Smart Moves by Ellen James Martin

Pricing Tips for a Cooling Market

For months, Daren Blomquist and his wife have hankered to buy a much bigger house in the same middle-income suburb where they now reside. The couple’s two young daughters are tired of sharing a bedroom. Plus, the family recently acquired a boisterous golden retriever.

But the couple’s quest to replace their 1,800-square-foot Spanish-style property with a larger one in the same school district has been frustrating. New listings are rare in their neck of the woods, and when a property they liked came on the market recently, it was pulled back by the sellers before Blomquist and his wife could make a bid.

“The owners said they’re waiting until spring 2019. By waiting, they think they’ll get a lot more money,” says Blomquist, a senior vice president at Attom Data Solutions (, which tracks real estate markets throughout the country.

Blomquist understands the sellers’ reasoning for wanting to delay. After all, home prices have risen in his area, as well as many popular neighborhoods, for more than six years.

Even so, he questions whether it’s wise for the sellers to wait.

“There’s no reason for gloom and doom. But at this point, the headwinds are against home price appreciation. Mortgage rates are going up, which is triggering a cooling off period for buyers,” Blomquist says.

Mary Gillach, a real estate broker who’s sold homes since 2001, says another factor slowing the market is the fatigue many would-be purchasers are experiencing at this point in the cycle, especially in inventory-tight communities.

“People who’ve lost homes to other bidders feel demoralized,” she says.

Lawrence Yun, chief economist for the National Association of Realtors (, says low inventory levels are now starting to contribute to a gradual housing market slowdown.

“Price gains are going to decelerate,” he says.

Here are a few pointers for sellers:

-- Lower your expectations for major price jumps.

Sid Davis, a real estate broker and author of “A Survival Guide to Selling a Home,” says that even in some exceptionally strong real estate markets, demand has recently started to recede.

“For several years, buyers have faced stiff competition, especially at the starter-home level. Some people are just not comfortable with so much pressure,” Davis says.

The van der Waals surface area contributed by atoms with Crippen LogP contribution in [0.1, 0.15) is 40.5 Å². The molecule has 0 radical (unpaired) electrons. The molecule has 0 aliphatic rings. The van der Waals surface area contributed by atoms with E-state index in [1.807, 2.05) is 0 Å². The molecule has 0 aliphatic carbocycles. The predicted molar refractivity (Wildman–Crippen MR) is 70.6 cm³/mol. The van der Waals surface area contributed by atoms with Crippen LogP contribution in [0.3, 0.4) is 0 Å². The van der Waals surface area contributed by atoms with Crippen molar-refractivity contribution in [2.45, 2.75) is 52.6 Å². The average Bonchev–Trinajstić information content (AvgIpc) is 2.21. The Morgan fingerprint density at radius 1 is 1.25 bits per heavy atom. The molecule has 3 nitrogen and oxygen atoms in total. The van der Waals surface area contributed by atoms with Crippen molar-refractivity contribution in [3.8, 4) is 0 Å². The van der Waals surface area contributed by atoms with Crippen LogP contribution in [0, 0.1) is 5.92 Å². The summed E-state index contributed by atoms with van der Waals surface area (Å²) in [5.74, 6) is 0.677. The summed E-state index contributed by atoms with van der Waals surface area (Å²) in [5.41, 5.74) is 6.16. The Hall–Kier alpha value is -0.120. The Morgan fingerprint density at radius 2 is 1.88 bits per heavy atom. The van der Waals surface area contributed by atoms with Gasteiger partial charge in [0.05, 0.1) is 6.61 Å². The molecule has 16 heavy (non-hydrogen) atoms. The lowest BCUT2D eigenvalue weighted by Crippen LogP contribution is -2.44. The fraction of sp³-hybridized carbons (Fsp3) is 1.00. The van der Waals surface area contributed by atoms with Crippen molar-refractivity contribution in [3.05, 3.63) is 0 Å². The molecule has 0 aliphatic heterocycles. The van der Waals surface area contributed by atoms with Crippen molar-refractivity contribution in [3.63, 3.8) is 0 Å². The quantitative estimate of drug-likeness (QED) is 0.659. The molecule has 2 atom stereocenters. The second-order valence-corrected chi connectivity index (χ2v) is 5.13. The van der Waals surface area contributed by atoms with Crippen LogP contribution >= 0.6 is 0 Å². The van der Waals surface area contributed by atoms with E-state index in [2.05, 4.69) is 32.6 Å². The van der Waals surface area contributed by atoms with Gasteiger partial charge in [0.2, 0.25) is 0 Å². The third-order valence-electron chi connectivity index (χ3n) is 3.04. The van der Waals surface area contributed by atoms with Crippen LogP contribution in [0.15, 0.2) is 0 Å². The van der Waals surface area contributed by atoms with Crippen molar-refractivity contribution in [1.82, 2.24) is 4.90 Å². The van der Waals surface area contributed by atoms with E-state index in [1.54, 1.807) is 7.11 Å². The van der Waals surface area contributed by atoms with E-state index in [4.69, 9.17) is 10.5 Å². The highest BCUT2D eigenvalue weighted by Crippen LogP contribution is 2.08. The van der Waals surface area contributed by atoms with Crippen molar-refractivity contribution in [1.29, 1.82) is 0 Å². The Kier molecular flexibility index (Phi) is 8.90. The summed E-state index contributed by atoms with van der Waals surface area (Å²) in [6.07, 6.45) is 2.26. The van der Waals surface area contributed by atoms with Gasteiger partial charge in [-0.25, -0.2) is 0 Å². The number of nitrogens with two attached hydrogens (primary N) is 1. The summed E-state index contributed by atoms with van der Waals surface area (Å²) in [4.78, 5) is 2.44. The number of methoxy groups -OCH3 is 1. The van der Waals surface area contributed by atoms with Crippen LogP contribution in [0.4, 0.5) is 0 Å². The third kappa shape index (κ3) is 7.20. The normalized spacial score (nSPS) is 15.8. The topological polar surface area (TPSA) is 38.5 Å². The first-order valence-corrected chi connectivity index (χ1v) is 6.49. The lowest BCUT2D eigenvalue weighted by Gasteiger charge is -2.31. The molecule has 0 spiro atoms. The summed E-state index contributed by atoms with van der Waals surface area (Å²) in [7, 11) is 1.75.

All this is not to say that popular neighborhoods are bereft of wannabe purchasers. But smart sellers know that pricing right from the outset is always crucial to a successful sale.

“This isn’t the right time to be a greedy seller, if it ever was,” Davis says.

He says a listing agent who’s skilled in calculating the right price for a property is a valuable ally for sellers who want to hit the target when their home first goes up for sale.

“No matter the market, asking more than your home is really worth is a big mistake. Most buyers won’t even make an offer if they think you’re greedy,” Davis says.

-- Seek guidance from real estate pros in your immediate area.

When it comes time to sell a home, many owners think it’s wise to hire a trusted family member as their listing agent. But Davis cautions against choosing someone from your inner circle.

Even if your family member has a proven track record in real estate, choosing that individual as your agent could be a mistake.

“Your relatives probably won’t tell you if your place is a dump that needs to be decluttered or that it’s worth a lot less than you think,” Davis says.

He recommends you interview three agents who work in your area to determine the right one to sell your house. Ask each to give you a candid evaluation of both the condition and current worth of your place. Also question all three on how they came up with their pricing recommendations.

“You want to see the actual comparable sales used to support their recommendations. In a changing market, it’s especially important that these sales be very recent, preferably for houses sold within the last month,” Davis says.

-- Review the agent’s track record on pricing.

Are you planning to sell a home in an area where property values are now flat or slipping slightly? In that case, it’s unlikely you’ll receive your full asking price at the closing table. But if your property was marked correctly from the outset, you should still come quite close.

“The idea is to hit the bull’s-eye from the beginning rather than letting your house become shopworn,” Davis says.

How can you judge whether the agents you’re interviewing have a good track record on pricing? One way is to review a few key numbers on their past listings, such as “list-to-sale” statistics. Then compare the original asking price versus the sum ultimately received by the sellers.

If the agent is routinely making realistic recommendations, there should be little difference between the original list price and the final sale price.

“Don’t listen to any agent trying to flatter you into a ‘feel-good price’ that’s much higher than other pros are suggesting -- with the unspoken expectation of seeking a price cut later. That could lead to a very subpar sale,” Davis says.

(To contact Ellen James Martin, email her at